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Ruby Code Examples Vs. Python Code Examples

December 11, 2020

Time To Read: 5 Minutes

Author: Conner Jensen

In this post I will prove that Ruby is better than Python.


Just kidding. I'm going to show off some cool Ruby code examples, then compare and contrast them with the same examples done in Python.

The reason behind this post is to have some fun comparing the two languages and to show off some of my favorite examples of Ruby's expressivness and power.

You may not agree with some of the examples, and might think they are difficult to understand, sub optimal, or just plain ugly.

That is completely understandable.

Let's get started with a little example of opening a file and reading it line by line.

Opening and reading files by line

Ruby Code Example

file ='example.txt').read

file.each_line do |line|
    puts line

I enjoy how simple it is to open and read text files in Ruby. The fact that Ruby has a built in each_line method on the String object speaks to how the Ruby language wants to make developers happy by taking care of the little things for them.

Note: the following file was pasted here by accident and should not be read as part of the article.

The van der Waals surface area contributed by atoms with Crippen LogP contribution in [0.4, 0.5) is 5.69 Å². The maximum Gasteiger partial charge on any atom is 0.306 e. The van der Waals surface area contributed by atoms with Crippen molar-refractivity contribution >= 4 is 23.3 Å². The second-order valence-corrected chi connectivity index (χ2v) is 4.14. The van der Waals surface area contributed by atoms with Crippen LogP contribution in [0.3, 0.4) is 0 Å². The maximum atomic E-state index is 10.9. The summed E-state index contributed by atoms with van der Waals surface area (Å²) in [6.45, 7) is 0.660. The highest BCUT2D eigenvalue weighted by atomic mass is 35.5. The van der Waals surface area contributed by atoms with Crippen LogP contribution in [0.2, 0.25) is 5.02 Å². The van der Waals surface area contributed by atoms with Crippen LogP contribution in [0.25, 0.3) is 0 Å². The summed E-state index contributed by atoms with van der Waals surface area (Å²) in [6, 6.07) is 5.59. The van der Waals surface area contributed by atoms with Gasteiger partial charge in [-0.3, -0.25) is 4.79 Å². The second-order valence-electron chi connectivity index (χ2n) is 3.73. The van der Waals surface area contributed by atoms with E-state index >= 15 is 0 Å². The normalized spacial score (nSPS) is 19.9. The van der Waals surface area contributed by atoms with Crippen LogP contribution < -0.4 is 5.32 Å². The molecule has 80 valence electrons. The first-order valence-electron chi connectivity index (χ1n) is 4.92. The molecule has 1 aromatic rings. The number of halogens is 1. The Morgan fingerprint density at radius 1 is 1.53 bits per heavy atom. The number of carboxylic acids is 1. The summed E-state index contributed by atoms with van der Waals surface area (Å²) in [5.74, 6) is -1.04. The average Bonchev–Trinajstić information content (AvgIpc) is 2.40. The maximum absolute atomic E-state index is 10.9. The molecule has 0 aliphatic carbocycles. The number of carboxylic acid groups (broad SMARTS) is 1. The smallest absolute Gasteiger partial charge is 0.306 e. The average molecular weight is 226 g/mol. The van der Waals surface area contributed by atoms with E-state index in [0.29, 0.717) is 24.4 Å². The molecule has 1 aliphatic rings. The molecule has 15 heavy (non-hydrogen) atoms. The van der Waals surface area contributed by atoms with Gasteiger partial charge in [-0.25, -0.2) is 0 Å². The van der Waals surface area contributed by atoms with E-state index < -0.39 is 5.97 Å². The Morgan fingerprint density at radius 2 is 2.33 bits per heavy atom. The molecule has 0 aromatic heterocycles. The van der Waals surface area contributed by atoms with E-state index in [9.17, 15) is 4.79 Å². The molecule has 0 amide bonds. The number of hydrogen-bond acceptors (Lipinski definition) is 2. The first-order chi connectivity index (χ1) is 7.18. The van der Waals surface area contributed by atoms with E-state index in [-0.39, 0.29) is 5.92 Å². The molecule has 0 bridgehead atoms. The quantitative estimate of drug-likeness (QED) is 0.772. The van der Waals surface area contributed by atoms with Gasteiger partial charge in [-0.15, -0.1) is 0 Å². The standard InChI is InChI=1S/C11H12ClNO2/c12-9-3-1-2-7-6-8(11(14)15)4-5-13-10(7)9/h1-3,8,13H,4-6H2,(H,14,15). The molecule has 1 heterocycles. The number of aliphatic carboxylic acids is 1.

Programmers often feel joy when they can concentrate on the creative side of programming, So Ruby is designed to make programmers happy. -Yukihiro Matsumoto (Creator of Ruby)

Python Code Example

file = open('example.txt', 'r') 
lines = file.readlines() 

for line in lines: 

This example seems fine too. However, I don't like how one has to specify 'r' as the second parameter to open and how one needs to call strip() on each line.